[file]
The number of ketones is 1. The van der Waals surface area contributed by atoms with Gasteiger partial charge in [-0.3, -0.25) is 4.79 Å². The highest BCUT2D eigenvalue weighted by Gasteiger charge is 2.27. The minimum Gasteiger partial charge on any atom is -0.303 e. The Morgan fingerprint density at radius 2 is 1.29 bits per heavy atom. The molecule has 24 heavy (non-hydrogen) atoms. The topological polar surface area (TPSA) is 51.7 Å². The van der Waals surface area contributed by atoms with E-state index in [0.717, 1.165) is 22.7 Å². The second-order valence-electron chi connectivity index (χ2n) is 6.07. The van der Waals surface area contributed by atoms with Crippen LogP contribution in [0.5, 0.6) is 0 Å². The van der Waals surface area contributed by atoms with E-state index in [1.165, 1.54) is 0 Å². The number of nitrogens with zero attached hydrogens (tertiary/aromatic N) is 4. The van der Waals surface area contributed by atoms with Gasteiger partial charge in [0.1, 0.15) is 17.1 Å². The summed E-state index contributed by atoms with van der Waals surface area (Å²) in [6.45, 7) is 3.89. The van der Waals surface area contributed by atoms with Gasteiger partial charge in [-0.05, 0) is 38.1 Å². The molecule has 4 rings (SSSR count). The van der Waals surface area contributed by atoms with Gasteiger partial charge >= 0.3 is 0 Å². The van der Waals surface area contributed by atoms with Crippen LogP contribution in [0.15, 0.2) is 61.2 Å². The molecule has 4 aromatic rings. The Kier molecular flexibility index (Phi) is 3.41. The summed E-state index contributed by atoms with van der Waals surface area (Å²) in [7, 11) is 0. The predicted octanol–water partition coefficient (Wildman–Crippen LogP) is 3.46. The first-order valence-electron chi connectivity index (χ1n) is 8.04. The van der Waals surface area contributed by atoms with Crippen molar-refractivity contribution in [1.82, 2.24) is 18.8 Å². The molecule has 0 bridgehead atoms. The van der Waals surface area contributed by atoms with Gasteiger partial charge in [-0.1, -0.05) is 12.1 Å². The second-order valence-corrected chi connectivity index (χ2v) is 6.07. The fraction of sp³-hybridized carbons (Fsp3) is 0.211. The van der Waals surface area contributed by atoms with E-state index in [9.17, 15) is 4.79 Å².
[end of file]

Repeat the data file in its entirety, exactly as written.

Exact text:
The number of ketones is 1. The van der Waals surface area contributed by atoms with Gasteiger partial charge in [-0.3, -0.25) is 4.79 Å². The highest BCUT2D eigenvalue weighted by Gasteiger charge is 2.27. The minimum Gasteiger partial charge on any atom is -0.303 e. The Morgan fingerprint density at radius 2 is 1.29 bits per heavy atom. The molecule has 24 heavy (non-hydrogen) atoms. The topological polar surface area (TPSA) is 51.7 Å². The van der Waals surface area contributed by atoms with E-state index in [0.717, 1.165) is 22.7 Å². The second-order valence-electron chi connectivity index (χ2n) is 6.07. The van der Waals surface area contributed by atoms with Crippen LogP contribution in [0.5, 0.6) is 0 Å². The van der Waals surface area contributed by atoms with E-state index in [1.165, 1.54) is 0 Å². The number of nitrogens with zero attached hydrogens (tertiary/aromatic N) is 4. The van der Waals surface area contributed by atoms with Gasteiger partial charge in [0.1, 0.15) is 17.1 Å². The summed E-state index contributed by atoms with van der Waals surface area (Å²) in [6.45, 7) is 3.89. The van der Waals surface area contributed by atoms with Gasteiger partial charge in [-0.05, 0) is 38.1 Å². The molecule has 4 rings (SSSR count). The van der Waals surface area contributed by atoms with Gasteiger partial charge >= 0.3 is 0 Å². The van der Waals surface area contributed by atoms with Crippen LogP contribution in [0.15, 0.2) is 61.2 Å². The molecule has 4 aromatic rings. The Kier molecular flexibility index (Phi) is 3.41. The summed E-state index contributed by atoms with van der Waals surface area (Å²) in [7, 11) is 0. The predicted octanol–water partition coefficient (Wildman–Crippen LogP) is 3.46. The first-order valence-electron chi connectivity index (χ1n) is 8.04. The van der Waals surface area contributed by atoms with Crippen molar-refractivity contribution in [1.82, 2.24) is 18.8 Å². The molecule has 0 bridgehead atoms. The van der Waals surface area contributed by atoms with Gasteiger partial charge in [-0.1, -0.05) is 12.1 Å². The second-order valence-corrected chi connectivity index (χ2v) is 6.07. The fraction of sp³-hybridized carbons (Fsp3) is 0.211. The van der Waals surface area contributed by atoms with E-state index in [9.17, 15) is 4.79 Å².